The controversial NDP motion on Palestinian statehood passed a non-binding vote in the House of Commons Monday evening, earning the support of Saks. It passed 204-118 in the eleventh hour of debate after the New Democrats passed 14 last-minute amendments proposed by the Liberal Party.

Among the amendments included support for "the establishment of the State of Palestine as part of a negotiated two-state solution." The first reading of the motion called for Canada to unilaterally recognize a Palestinian State.

“So the NDP original motion when I saw it … was deeply concerning. Under no circumstances would a position of a unilateral declaration of a Palestinian state be acceptable,” said Saks.

“So why not vote it down?” asked Bessner. “Could you explain how they decided just to change it as opposed to just defeat it. What was the backroom dealing that was going on?” 

“It’s not about backroom dealing,” replied Saks. “If the government voted no there was no guarantee that it would pass or not pass.” 

“I wasn’t willing to take that risk, that on the record of Parliament there would be a unilateral declaration for a Palestinian State,” she added. “I, along with many colleagues, were determined to ensure that the language of such a motion in Parliament, [that] if adopted, ensured it talked about Hamas being a terrorist organization.”

One of the 14 amendments to the non-binding motion recognized Hamas as a "terrorist organization" while affirming Israel’s right to defend itself. The motion also demanded Hamas release all hostages and cease all operations.

“We won the day, and I’ll tell you why we won the day,” said Saks. “Because … the amendments recognized the things that matter to us as a Canadian government, and that matter to Jewish Canadians, which is that Hamas must release hostages and lay down its arms — that a ceasefire cannot be one-sided.”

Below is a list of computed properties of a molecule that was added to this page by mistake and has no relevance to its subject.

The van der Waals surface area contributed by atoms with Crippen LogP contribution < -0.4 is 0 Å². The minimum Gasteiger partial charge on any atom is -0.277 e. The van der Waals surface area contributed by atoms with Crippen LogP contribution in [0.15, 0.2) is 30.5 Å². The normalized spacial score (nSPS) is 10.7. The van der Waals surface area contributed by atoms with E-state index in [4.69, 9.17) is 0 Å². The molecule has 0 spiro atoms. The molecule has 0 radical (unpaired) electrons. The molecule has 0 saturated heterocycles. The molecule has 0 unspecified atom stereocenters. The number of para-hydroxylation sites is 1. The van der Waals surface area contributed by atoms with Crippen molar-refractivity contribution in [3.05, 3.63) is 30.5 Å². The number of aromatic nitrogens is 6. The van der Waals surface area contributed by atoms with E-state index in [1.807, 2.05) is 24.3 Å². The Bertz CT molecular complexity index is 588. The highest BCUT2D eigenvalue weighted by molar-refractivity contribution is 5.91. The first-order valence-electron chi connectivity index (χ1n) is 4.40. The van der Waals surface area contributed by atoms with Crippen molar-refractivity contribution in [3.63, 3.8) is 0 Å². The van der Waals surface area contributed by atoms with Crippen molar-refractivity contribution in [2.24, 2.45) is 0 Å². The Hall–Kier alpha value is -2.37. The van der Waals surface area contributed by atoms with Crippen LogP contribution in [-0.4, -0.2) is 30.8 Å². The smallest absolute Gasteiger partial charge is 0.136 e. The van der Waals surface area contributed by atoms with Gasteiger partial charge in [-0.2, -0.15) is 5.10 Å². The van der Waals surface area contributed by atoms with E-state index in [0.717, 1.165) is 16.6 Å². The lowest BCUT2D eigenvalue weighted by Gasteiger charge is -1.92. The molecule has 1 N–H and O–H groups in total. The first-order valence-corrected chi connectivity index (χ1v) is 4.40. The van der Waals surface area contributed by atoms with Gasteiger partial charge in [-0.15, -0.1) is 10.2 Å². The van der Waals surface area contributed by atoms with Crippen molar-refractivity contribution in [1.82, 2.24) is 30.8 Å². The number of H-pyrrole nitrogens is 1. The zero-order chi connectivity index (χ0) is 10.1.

Bessner then asked why Saks voted electronically rather than in person. Saks claimed her “other commitments” prevented her from being in more than one place at that time.

Following Monday’s vote, Joly emerged from the Commons proud of their efforts to find "common ground" on an issue that "Canadians have been very concerned about." 

Before the vote, she informed MPs that the Liberal approach to the ongoing Israel-Palestine conflict would not change, regardless of the result.

The Jewish minister then clarified that parliamentary motions don’t dictate Canada’s foreign policy.

“Except, [Minister Joly] said it kind of did. The next day, she said, ‘Well, we’re going to listen,’” retorted Bessner. Saks said the amendments “substantively changed” the motion in line with Canada’s foreign policy in the region.

“[Minister Joly] has been wholeheartedly committed to [maintaining] Canada’s longstanding foreign policy of fostering and working towards a stable Middle East,” she noted. “Canada’s long standing foreign policy … remains and continues that we are a friend and ally to Israel, and that a two-state solution is what we want. That means we talk to everybody.”

“But Canadians see this trip, and then what happened Monday in Parliament as a signal that it’s Canada’s choice down the road … that [the Palestinian Authority] is the organization the Canadian Government would like to see in charge in any forward motion of peace,” contends Bessner.

“Canada is a country of multilateralism,” replied Saks. “We work with our partners, we work with our allies, we work with friends in the region, and we work with people that we don’t necessarily agree with.”

“I’m wholeheartedly committed to be in that room with Mahmoud Abbas and ensure that … the release of hostages is first and foremost on the Canadian agenda of addressing this conflict,” she added. “And for Hamas to lay down its arms, and that we want to see the violence end. The Palestinian Authority will play a role in that.”